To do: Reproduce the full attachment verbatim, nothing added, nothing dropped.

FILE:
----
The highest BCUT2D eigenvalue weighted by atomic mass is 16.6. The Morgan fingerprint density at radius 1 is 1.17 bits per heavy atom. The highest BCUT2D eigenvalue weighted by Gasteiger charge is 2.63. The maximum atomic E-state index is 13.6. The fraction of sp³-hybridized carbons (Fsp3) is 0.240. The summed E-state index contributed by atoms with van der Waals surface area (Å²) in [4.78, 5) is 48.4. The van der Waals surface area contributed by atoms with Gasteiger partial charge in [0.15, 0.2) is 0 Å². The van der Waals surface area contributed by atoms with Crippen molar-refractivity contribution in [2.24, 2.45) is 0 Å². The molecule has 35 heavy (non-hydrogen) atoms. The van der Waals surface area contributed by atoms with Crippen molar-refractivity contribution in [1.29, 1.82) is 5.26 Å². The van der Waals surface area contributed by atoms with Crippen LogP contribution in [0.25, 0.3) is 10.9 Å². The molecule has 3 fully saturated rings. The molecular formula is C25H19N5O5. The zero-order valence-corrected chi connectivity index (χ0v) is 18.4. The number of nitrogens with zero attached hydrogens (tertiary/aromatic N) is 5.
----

The highest BCUT2D eigenvalue weighted by atomic mass is 16.6. The Morgan fingerprint density at radius 1 is 1.17 bits per heavy atom. The highest BCUT2D eigenvalue weighted by Gasteiger charge is 2.63. The maximum atomic E-state index is 13.6. The fraction of sp³-hybridized carbons (Fsp3) is 0.240. The summed E-state index contributed by atoms with van der Waals surface area (Å²) in [4.78, 5) is 48.4. The van der Waals surface area contributed by atoms with Gasteiger partial charge in [0.15, 0.2) is 0 Å². The van der Waals surface area contributed by atoms with Crippen molar-refractivity contribution in [2.24, 2.45) is 0 Å². The molecule has 35 heavy (non-hydrogen) atoms. The van der Waals surface area contributed by atoms with Crippen molar-refractivity contribution in [1.29, 1.82) is 5.26 Å². The van der Waals surface area contributed by atoms with Crippen LogP contribution in [0.25, 0.3) is 10.9 Å². The molecule has 3 fully saturated rings. The molecular formula is C25H19N5O5. The zero-order valence-corrected chi connectivity index (χ0v) is 18.4. The number of nitrogens with zero attached hydrogens (tertiary/aromatic N) is 5.